Top 10 Fitness Mistakes
by: Jon Gestl
Most fitness goals include weight loss, or the reduction of fat content, in one way or another. Whether we want to lose a couple pounds, change a clothing size, or gain muscle mass, loss and control of our fat content is usually part of the plan.
Just as it is necessary to know what steps to take to meet your individual fitness goals, it is just as important to know what not to do. Avoid the following top ten mistakes that are sure to ruin your fitness efforts:
1. Fail to Plan.
It's been said over and over: "If you fail to plan, you plan to fail." Working out without a pre-determined workout regime is similar to going on a trip without directions; most likely you'll end up getting lost. Don't make this common mistake. Enlist the aid of a qualified personal trainer to design a proper resistance training and aerobic program. Purchase one of the many guides to fitness programming and educate yourself on the basics.
2. Compare yourself to others.
Go into any gym and you're sure to see grunting exercisers muscling their way through workouts. Meanwhile, the group fitness studio is filled with twirling, panting, leaping students who look more like they're auditioning for a music video than participating in an aerobics class. Don't even think about trying to emulate them. At the very least you'll get discouraged that you can't keep up; at the worst you'll get hurt.
Keep your expectations realistic. A beginning expecting to bench 300 pounds in the first month is doomed to failure. Better to increase strength incrementally over time. Likewise, presuming that you'll lose 100 pounds of bodyfat on a new diet in three months will never happen. Set realistic goals that will keep you motivated and concentrate on yourself, not others, throughout the process.
3. Too little exercise.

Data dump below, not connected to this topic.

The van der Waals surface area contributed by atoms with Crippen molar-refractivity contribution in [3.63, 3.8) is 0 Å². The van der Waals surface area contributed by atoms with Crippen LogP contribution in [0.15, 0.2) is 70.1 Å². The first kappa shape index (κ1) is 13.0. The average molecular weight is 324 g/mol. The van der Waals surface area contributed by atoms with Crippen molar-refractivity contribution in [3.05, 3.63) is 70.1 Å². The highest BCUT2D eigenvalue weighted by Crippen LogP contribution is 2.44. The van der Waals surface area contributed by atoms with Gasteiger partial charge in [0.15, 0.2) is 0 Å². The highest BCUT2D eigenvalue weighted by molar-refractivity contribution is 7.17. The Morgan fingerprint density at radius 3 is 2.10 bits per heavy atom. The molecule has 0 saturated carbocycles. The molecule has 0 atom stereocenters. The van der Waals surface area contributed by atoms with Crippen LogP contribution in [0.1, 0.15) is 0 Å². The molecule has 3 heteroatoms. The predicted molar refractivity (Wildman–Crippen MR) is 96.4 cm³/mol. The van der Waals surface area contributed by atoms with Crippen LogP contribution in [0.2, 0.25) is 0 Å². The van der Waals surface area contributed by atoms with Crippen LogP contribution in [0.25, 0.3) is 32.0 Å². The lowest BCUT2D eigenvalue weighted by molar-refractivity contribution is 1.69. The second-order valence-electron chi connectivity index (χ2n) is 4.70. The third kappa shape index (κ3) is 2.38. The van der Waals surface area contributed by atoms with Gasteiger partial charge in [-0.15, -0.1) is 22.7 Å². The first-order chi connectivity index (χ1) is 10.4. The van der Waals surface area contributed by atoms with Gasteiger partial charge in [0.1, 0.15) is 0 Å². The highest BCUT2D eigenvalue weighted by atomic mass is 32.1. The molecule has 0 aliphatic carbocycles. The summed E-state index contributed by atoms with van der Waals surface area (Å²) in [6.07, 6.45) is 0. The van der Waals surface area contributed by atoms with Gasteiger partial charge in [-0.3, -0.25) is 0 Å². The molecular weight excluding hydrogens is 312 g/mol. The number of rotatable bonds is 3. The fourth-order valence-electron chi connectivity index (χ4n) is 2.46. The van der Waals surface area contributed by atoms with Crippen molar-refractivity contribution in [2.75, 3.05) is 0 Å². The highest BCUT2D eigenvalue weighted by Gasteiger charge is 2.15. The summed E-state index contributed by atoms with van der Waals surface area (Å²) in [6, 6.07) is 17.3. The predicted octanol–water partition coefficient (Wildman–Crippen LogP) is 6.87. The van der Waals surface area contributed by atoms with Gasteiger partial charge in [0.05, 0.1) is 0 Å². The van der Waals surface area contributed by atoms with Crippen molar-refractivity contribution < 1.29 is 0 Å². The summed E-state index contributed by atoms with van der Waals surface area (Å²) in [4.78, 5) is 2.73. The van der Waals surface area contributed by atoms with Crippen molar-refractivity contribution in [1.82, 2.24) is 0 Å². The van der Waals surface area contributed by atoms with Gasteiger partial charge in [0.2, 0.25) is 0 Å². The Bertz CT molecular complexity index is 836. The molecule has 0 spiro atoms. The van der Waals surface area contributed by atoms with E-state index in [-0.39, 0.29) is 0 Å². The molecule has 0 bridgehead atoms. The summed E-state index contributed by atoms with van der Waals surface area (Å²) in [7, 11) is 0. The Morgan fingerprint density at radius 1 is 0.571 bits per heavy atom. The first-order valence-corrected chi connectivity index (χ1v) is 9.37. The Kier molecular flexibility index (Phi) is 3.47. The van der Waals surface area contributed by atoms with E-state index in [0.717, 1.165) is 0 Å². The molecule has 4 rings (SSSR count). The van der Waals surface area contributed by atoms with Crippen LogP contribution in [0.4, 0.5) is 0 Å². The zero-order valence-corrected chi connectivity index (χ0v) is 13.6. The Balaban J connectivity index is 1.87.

Contrary to what popular exercise programs would have us believe, it is simply not enough to put in three or four exercise sessions per week and expect major results. Weight loss and body composition changes are results of cumulative lifestyle choices, not just exercise in the gym. There are 168 hours in a week; expecting to lose weight by just spending 1% of our available time being active is ridiculous.
This doesn't mean you need to spend your entire day chained to a barbell, but make sure that you are active in some fashion every day. In addition to workouts, increase lower level activity by walking or bike riding to work, choose the parking space furthest away from the grocery store's door, or get out and play with your kids. The point is to be active and keep the body in motion on a regular basis.
4. Too much exercise.
On the other hand, don't become obsessed with exercise that it begins to rule your life. Over-training is as detrimental to achieving fitness goals as doing nothing at all.
Common signs of over-training include overuse injuries, insomnia, fatigue, prolonged recovery from workouts, and general disinterest in exercise. Rest and recovery are vital for achieving gains and preventing burnout.
5. Never change your workout routine.
Nothing is as boring as the same routine over and over again. Not only will you get bored, your muscles will adapt and quit responding. Change your exercises, the order you do them, the number of sets and reps, and vary the weights. Variety is necessary or progress will stop. Make every workout different in some way.
6. Starving to lose weight.
The usual American diet consists of a quick (usually missed) breakfast, lunch on the run and then a huge feast for dinner. Unfortunately, this is the worst eating plan for weight loss because it slows down the metabolism. When the body is not fed consistently, it flips into starvation mode developed through evolution and hangs onto fat content for survival.